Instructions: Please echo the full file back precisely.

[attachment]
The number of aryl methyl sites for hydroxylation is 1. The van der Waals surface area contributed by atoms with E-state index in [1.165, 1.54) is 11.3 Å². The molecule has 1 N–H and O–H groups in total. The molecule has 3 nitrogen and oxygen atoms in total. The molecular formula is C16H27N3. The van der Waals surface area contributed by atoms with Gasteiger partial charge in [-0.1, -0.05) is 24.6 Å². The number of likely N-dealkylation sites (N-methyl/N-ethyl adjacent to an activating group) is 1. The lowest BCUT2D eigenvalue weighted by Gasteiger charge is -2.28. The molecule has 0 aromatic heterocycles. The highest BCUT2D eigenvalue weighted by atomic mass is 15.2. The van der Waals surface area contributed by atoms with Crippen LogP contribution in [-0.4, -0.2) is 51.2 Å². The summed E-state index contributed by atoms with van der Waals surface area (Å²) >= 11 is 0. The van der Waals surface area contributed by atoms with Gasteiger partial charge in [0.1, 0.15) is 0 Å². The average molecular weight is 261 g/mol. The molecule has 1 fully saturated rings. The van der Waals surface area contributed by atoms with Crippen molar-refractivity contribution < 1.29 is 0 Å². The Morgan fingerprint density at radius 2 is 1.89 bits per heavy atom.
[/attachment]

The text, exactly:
The number of aryl methyl sites for hydroxylation is 1. The van der Waals surface area contributed by atoms with E-state index in [1.165, 1.54) is 11.3 Å². The molecule has 1 N–H and O–H groups in total. The molecule has 3 nitrogen and oxygen atoms in total. The molecular formula is C16H27N3. The van der Waals surface area contributed by atoms with Gasteiger partial charge in [-0.1, -0.05) is 24.6 Å². The number of likely N-dealkylation sites (N-methyl/N-ethyl adjacent to an activating group) is 1. The lowest BCUT2D eigenvalue weighted by Gasteiger charge is -2.28. The molecule has 0 aromatic heterocycles. The highest BCUT2D eigenvalue weighted by atomic mass is 15.2. The van der Waals surface area contributed by atoms with Crippen LogP contribution in [-0.4, -0.2) is 51.2 Å². The summed E-state index contributed by atoms with van der Waals surface area (Å²) >= 11 is 0. The van der Waals surface area contributed by atoms with Gasteiger partial charge in [0.1, 0.15) is 0 Å². The average molecular weight is 261 g/mol. The molecule has 1 fully saturated rings. The van der Waals surface area contributed by atoms with Crippen molar-refractivity contribution < 1.29 is 0 Å². The Morgan fingerprint density at radius 2 is 1.89 bits per heavy atom.